“Also on our radar,” says Schumacher, “are zebra and quagga mussels. They haven’t reached Alaska yet, but they are a big problem in other states.” They attach to boats, planes and even personal gear, and can survive for a long period. One was found during a recent inspection on a boat in Tok, Alaska. That boat had been pulled up from the Lower 48, where these filter feeders have shown up in various lakes, and where they basically pull all the nutrients out of the water, rendering them uninhabitable for most fish species, and thus in turn causing property values to plummet.

What is Being Done?

Invasives have become a major issue and concern for state water and land managers as well as borough entities and environmental organizations. The Alaska Invasive Species Partnership (AKISP) evolved from the work of various organizations and committees over the years. Initiated by the University of Alaska Fairbanks Cooperative Extension Service, the partnership now includes numerous entities, including federal and state agencies, tribal organizations, and various nonprofits. There is an annual workshop and committees on RCG, elodea, pike, and marine invasives. They host a list-serve where people can ask questions and be directed to groups active in their local area. On the Kenai Peninsula, for instance, we have the Cooperative Invasive Species Management Area (KP-CISMA), which is available to answer questions and holds volunteer seminars throughout the year.

This brings us to what we can do as individuals. There is a lot. First, never release aquarium fish or plants, or exotic animals into the wild. Verify that the plants purchased for landscaping and gardens are not invasives. Make sure boats, boots and waders are clean and dry before taking them to a different body of water. Ensure there are no invasive aquatic plants or animals hanging onto boat trailers or floatplane floats and rudders. Check your ATVs and trailers for terrestrial invasive plants and remove them before traveling.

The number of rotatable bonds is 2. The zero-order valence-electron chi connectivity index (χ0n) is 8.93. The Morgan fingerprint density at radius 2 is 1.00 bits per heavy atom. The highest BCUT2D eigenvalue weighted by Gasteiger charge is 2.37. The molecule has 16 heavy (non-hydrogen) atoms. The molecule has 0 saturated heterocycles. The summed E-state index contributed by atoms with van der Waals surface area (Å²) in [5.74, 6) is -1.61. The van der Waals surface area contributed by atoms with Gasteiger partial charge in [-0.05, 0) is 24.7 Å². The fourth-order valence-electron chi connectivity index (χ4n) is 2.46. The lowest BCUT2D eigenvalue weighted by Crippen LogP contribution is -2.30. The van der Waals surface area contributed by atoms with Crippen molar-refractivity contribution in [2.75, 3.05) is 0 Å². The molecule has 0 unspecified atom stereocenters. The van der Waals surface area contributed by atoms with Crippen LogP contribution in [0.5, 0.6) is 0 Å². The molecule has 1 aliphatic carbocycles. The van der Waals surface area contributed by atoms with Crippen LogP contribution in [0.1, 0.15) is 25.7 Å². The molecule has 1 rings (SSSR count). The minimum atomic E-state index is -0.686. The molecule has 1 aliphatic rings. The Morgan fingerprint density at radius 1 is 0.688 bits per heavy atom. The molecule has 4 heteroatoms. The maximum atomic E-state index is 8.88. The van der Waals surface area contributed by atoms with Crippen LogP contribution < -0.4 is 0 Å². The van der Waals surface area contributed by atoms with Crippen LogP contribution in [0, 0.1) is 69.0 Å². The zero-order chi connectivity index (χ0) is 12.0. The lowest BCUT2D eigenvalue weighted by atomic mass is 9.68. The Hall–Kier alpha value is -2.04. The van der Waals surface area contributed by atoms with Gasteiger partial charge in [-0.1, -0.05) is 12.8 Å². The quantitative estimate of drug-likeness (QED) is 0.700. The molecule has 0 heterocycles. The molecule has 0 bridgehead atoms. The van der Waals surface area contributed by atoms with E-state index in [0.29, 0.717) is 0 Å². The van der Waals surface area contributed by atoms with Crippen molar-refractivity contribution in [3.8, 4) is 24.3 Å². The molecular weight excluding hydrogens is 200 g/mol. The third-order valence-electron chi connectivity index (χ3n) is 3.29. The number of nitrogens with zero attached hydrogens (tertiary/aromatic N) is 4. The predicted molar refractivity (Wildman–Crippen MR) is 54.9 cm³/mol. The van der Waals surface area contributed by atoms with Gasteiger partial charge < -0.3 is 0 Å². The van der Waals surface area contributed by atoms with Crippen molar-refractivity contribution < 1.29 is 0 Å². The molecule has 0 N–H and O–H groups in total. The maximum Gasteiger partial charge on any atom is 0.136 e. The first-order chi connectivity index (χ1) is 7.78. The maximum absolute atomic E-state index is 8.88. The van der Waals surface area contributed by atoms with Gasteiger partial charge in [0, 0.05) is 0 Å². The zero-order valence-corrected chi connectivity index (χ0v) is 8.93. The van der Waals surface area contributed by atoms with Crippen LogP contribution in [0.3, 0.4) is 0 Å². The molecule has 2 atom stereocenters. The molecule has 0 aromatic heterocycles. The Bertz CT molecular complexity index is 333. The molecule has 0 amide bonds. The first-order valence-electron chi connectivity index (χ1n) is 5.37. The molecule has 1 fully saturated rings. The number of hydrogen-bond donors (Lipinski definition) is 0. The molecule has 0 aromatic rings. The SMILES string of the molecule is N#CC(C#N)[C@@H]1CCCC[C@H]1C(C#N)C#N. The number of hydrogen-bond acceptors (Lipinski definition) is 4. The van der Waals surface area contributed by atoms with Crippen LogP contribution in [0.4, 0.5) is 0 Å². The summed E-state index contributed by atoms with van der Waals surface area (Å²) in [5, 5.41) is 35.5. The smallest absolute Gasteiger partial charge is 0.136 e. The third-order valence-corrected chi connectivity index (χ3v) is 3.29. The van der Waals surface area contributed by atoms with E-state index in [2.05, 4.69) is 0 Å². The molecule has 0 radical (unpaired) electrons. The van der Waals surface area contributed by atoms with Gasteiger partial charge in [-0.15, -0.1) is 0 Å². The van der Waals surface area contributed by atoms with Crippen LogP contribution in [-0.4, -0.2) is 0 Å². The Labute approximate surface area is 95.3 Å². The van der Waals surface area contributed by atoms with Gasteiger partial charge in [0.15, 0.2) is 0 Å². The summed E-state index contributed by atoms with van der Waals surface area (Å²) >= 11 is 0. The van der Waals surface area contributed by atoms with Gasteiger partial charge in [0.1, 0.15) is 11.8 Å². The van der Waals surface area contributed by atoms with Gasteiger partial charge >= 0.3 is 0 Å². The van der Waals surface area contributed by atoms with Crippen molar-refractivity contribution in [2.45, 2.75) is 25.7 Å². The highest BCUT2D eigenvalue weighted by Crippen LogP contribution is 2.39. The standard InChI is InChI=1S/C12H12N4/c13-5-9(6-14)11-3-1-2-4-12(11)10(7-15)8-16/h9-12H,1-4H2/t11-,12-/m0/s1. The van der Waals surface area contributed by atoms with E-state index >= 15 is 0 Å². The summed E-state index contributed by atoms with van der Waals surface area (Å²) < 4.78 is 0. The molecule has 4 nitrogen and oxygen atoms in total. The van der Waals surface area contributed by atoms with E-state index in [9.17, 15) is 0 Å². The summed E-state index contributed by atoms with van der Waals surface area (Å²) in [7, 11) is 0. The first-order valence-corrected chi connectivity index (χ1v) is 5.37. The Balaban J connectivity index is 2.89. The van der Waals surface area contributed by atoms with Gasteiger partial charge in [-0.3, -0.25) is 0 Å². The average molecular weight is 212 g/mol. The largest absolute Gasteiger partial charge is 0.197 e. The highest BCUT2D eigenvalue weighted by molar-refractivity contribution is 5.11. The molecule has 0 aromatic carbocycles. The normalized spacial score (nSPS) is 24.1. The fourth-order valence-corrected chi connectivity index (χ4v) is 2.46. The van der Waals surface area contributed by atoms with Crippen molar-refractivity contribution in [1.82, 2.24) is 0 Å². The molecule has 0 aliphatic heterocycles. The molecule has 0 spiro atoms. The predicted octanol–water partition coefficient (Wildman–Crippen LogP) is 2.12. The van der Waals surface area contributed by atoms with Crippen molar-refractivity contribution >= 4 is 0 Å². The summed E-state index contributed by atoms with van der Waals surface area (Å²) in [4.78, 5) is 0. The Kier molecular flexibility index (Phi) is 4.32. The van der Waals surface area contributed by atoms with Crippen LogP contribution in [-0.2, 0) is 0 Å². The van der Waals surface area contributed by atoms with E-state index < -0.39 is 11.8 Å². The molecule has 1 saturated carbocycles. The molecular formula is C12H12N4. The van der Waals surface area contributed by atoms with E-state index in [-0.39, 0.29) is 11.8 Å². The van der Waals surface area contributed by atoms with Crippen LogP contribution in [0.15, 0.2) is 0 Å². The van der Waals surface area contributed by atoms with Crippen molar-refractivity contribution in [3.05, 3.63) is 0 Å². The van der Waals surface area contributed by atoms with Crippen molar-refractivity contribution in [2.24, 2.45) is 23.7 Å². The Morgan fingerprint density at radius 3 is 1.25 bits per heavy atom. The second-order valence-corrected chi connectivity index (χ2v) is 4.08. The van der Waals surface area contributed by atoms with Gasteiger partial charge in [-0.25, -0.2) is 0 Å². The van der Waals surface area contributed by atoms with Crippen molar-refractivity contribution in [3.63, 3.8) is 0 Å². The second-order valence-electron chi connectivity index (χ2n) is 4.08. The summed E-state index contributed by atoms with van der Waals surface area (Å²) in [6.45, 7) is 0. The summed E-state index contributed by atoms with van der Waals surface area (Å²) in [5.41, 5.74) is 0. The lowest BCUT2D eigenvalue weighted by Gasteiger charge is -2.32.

Elodea can be transported by float planes and boats. Always clean, drain and dry your equipment between visits to different water bodies.

How can you help?

Get involved. For more information go to the AKISP ( and KP-CISMA ( websites or better yet attend a local training and learn to identify invasives. Those of us who spend a great deal of time outdoors can be a huge help to the organizations trying to eradicate these destructive plants and animals. State and local groups have various means to report suspected invasives. Check out AKISP or a CISMA and join the vast volunteer effort to identify and rid ourselves of these invaders.

“It’s very difficult,” says Schumacher, “to stop an invasive once it really takes hold, but if we can stave off an infestation or catch it at an early stage of introduction it’s so much easier and more cost effective. We are lucky here in Alaska,” she adds, “being so far ahead of the rest of the country at this point, still having the ability to protect and care for our state.” But early detection is the key. And that is up to all of us, the hunters, fishers, hikers, and citizen scientists using the ability to report something new or seemingly out of place, so that invasive species managers are able to take swift action and prevent further spread, protecting our valuable fish and wildlife resources.

Dave Atcheson is based in Sterling and works for Trout Unlimited Alaska. He is also the author of several books, including Hidden Alaska, Dead Reckoning, and Canoeing Yaghanen. For more info:

Invasive species are just one piece of the conservation puzzle in Alaska.

For more fish habitat conservation reading, check out Fish Alaska’s Conservation blog archive.